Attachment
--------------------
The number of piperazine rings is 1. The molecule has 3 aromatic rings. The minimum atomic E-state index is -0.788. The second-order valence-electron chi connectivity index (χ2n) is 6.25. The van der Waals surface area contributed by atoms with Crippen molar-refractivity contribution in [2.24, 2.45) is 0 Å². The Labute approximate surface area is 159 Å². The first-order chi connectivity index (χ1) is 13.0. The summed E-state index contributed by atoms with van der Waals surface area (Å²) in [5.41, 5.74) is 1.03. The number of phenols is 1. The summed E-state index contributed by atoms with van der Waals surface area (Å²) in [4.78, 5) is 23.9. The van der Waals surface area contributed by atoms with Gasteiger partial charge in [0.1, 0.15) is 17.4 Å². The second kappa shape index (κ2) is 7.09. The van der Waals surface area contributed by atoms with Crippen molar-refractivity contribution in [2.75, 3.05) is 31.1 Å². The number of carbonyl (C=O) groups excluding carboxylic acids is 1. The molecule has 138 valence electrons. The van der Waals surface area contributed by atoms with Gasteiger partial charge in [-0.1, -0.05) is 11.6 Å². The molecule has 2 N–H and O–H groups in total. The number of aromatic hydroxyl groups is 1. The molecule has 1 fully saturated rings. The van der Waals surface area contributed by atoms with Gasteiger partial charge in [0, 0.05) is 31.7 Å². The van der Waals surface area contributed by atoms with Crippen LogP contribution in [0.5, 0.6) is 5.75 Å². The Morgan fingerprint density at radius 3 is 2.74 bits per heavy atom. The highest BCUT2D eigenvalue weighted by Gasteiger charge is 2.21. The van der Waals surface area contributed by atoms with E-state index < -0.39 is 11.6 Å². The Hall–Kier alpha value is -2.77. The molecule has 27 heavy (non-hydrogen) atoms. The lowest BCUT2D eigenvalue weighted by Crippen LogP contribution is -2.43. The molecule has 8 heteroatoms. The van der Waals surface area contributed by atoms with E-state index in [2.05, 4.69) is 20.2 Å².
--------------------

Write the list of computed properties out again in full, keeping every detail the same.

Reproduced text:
The number of piperazine rings is 1. The molecule has 3 aromatic rings. The minimum atomic E-state index is -0.788. The second-order valence-electron chi connectivity index (χ2n) is 6.25. The van der Waals surface area contributed by atoms with Crippen molar-refractivity contribution in [2.24, 2.45) is 0 Å². The Labute approximate surface area is 159 Å². The first-order chi connectivity index (χ1) is 13.0. The summed E-state index contributed by atoms with van der Waals surface area (Å²) in [5.41, 5.74) is 1.03. The number of phenols is 1. The summed E-state index contributed by atoms with van der Waals surface area (Å²) in [4.78, 5) is 23.9. The van der Waals surface area contributed by atoms with Gasteiger partial charge in [0.1, 0.15) is 17.4 Å². The second kappa shape index (κ2) is 7.09. The van der Waals surface area contributed by atoms with Crippen molar-refractivity contribution in [2.75, 3.05) is 31.1 Å². The number of carbonyl (C=O) groups excluding carboxylic acids is 1. The molecule has 138 valence electrons. The van der Waals surface area contributed by atoms with Gasteiger partial charge in [-0.1, -0.05) is 11.6 Å². The molecule has 2 N–H and O–H groups in total. The number of aromatic hydroxyl groups is 1. The molecule has 1 fully saturated rings. The van der Waals surface area contributed by atoms with Gasteiger partial charge in [0, 0.05) is 31.7 Å². The van der Waals surface area contributed by atoms with Crippen LogP contribution in [0.5, 0.6) is 5.75 Å². The Morgan fingerprint density at radius 3 is 2.74 bits per heavy atom. The highest BCUT2D eigenvalue weighted by Gasteiger charge is 2.21. The van der Waals surface area contributed by atoms with E-state index < -0.39 is 11.6 Å². The Hall–Kier alpha value is -2.77. The molecule has 27 heavy (non-hydrogen) atoms. The lowest BCUT2D eigenvalue weighted by Crippen LogP contribution is -2.43. The molecule has 8 heteroatoms. The van der Waals surface area contributed by atoms with E-state index in [2.05, 4.69) is 20.2 Å².